As you can imagine, once your business personality has been established, it’s pretty freaking hard to change it (insert “old dog new tricks" joke here). The way to change it is by receiving new input, new opinions, new feedback, and new socialization that reflects new ideas. With all that newness, it’s not shocking that people resist change, is it??
Because it’s risky, to willingly go into all that newness, and risk can be scary AF — particularly if the self concept is negative, with a heaping of low self-esteem and sprinkled with impostor syndrome. That's deeper when you're gifted, because you can, if allowed, tend towards over-analysis, tunnel-vision, and getting stuck in cycles that are not productive or healthy.
That fear of the unknown can lead to a shut-down, right? You can become paralyzed with self-doubt and freaking out because impostor syndrome is running hog wild in your brain. Most people think that losing your shit like this is bad. We don’t want to lose our shit because then we look even more unqualified than we feel, which then leads us even deeper down the rabbit hole of despair. You put the knitting needles down because you can't handle it right now, and your work starts to unravel.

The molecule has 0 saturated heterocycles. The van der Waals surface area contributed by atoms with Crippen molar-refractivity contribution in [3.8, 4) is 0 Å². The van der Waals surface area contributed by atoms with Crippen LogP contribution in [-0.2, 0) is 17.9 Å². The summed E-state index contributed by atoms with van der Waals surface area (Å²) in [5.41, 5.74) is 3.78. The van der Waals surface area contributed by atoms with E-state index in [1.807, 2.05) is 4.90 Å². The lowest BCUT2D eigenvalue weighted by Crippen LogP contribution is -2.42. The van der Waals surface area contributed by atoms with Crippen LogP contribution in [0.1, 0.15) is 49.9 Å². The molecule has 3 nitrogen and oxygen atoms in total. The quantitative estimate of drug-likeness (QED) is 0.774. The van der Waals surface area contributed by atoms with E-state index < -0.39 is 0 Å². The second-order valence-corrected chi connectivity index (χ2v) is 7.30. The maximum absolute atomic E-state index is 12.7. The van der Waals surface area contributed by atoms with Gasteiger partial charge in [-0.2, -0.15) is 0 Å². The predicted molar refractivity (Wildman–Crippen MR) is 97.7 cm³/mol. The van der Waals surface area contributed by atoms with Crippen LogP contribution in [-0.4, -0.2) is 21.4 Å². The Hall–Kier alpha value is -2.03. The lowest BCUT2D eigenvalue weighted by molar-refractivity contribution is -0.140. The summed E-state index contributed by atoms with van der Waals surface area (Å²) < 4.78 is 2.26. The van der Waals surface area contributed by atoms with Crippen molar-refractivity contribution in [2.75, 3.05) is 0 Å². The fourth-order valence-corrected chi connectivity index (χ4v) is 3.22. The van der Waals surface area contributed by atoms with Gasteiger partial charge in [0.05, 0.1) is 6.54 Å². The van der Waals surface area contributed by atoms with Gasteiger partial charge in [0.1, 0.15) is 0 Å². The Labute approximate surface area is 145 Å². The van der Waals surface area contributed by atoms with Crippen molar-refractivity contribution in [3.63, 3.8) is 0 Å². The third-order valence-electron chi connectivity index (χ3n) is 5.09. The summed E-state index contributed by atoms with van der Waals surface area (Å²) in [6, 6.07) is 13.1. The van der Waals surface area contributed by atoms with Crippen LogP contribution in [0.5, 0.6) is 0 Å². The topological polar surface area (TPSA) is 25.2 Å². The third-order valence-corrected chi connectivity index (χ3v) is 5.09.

But what if I told you that what you’re seeing as a red flag ("stop what you’re doing because you’re obviously not going to be successful, and you’re wasting everyone’s time and no one wants to drink your crappy kool-aid anyway”) is actually a green flag? It's an all-hands-on-deck and a chopper-go!
That’s what Dąbrowski’s theory says. When you’re feeling unraveled it’s because you’re getting ready to make a new sweater -- you just don't know it. Just when it feels like your world is falling apart, that’s when you’ve got the best opportunity to make something spectacular. Your unraveling is creating mounds of opportunity to create new stuff that has great potential for being awesome.